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US Commits More Intelligence Money for Philippines, Manila Says

Mark Navales and Jeoffrey Maitem
Cotabato, Philippines
2019-02-11
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A police officer checks a line of vehicles in the town of Bacolod in the southern Philippine province of Lanao del Norte as thousands cast their vote for inclusion in a Muslim autonomous region in the south, Feb. 6, 2019.
A police officer checks a line of vehicles in the town of Bacolod in the southern Philippine province of Lanao del Norte as thousands cast their vote for inclusion in a Muslim autonomous region in the south, Feb. 6, 2019.
Froilan Gallardo/BenarNews

The United States has pledged $300 million to boost intelligence gathering in the Philippines, its long-time defense treaty ally, following a terrorist bombing that killed about two dozen people at a church in southern Jolo island last month, the Filipino government said Monday.

Philippine presidential spokesman Salvador Panelo said Manila welcomed the American “commitment in this particular matter in fighting terrorism,” but he did not say when the aid money would become available.

“It only shows that our military alliance with the United States remains very strong. As we all know by now and the world, terrorism knows no boundaries, politics, religion and creed,” Panelo said.

“It is the new evil in the world that strikes at every country and every continent, and all member-nations of the United Nations really should help and cooperate with each other to combat and crush terrorism,” he said.

Terrorists have gained a foothold in the southern region of Mindanao, Panelo said, stressing that twin bombs had killed at least 23 people at the church in Jolo. The government earlier said that 22 people were killed in the Jan. 27 attack, but it later adjusted the death toll upward.

President Rodrigo Duterte had blamed “suicide bombers” working with the militant Abu Sayyaf Group, and other Filipino officials said they were looking at possible involvement by foreign bombers in the plot. But those angles have not yet been proven, and so far local police have taken only five Abu Sayyaf suspects into custody in connection with the attack.

The suspects allegedly worked with Hatib Hajan Sawadjaan, an Abu Sayyaf militant whom the U.S. recently described as the likely new de facto leader of the Islamic State (IS) in the region after the death of Isnilon Hapilon in October 2017.

Hapilon, a former top Abu Sayyaf commander, was the acknowledged head of the IS extremist group in the Philippines when he and other militants took over the city of Marawi in May 2017. That led to a five-month battle with government forces that destroyed the Islamic city and left 1,200 people dead, a majority of them militants.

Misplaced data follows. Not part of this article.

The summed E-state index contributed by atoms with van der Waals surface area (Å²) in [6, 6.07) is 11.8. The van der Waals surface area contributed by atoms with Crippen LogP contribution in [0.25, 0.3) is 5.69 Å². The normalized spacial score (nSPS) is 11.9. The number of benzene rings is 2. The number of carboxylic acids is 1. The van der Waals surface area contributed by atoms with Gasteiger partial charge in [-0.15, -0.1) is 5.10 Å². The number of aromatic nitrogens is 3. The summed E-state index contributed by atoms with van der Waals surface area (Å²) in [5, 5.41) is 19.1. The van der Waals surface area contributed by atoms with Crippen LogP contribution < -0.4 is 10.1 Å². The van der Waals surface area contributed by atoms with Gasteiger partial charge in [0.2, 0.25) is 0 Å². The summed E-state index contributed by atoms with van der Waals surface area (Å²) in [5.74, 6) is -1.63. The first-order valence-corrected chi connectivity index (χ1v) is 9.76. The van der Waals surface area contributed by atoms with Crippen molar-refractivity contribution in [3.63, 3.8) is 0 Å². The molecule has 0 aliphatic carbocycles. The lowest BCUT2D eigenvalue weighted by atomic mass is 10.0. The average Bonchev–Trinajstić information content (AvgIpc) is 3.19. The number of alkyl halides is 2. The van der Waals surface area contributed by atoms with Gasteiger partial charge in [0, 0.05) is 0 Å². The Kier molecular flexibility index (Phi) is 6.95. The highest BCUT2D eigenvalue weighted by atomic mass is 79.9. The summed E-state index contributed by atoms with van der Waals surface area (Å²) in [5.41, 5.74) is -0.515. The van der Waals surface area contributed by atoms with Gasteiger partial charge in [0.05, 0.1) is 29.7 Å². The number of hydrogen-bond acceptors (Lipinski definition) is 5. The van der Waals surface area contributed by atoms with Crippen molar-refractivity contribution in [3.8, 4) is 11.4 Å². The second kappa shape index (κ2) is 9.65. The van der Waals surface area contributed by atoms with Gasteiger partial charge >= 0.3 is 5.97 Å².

The government was forced to accept the help of Australia and the United States in defeating the militants at Marawi. Both allies provided crucial intelligence support to the Philippine forces.

‘A foothold in the region’

Since the hostilities ended in Marawi, the south has grappled with ongoing terrorist threats – including a bomb attack on Basilan that left at least 10 dead in 2018, and a bombing at a mall in Cotabato City that killed two people on New Year’s Eve 2019.

As was the case with the Jolo attack, IS claimed responsibility for the Basilan bombing, saying it deployed a foreign militant. The government, however, played down the claim and charged several top Abu Sayyaf militants for the incident.

“Of course, in Mindanao, as we all know, terrorists apparently have gained a foothold in that region and they have unleashed in fact bombs that killed our soldiers, as well as our civilians,” Panelo said.

But while the attacks created panic and fear, they were not enough to derail a crucial vote on Jan. 21 that expanded a Muslim autonomous region in the south. The Abu Sayyaf as well as other Muslim factions voiced anger over the vote and vowed to carry out attacks.

However, in a second stage to the vote on Feb. 6, a majority of residents of six towns in Lanao del Norte province, who had not cast ballots in the first stage of the plebiscite, voted against ratifying the Bangsamoro Organic Law that frames the autonomous region, reports said.

Panelo said the government and the military were “relentlessly pursuing these mass murderers, even as some of them as we all know by now have been criminally charged and presently detained.”

“And we call on the people of Mindanao specifically to be vigilant and to report to authorities any terroristic act or any suspicion that any act of terrorism will be committed so that this can be prevented,” he said, urging everyone to be vigilant.

New coast guard facility

In other news related to the U.S.-Filipino alliance, the American embassy announced Monday that it and the Philippines had jointly unveiled a new maritime training facility in Bulacan province, near Manila.

The new Outboard Motor Center of Excellence facility, funded with 39 million pesos (U.S. $746,911) in aid money from Washington will enhance the Philippine Coast Guard’s capacity to train its workforce and sustain its equipment, according to a statement from the embassy.

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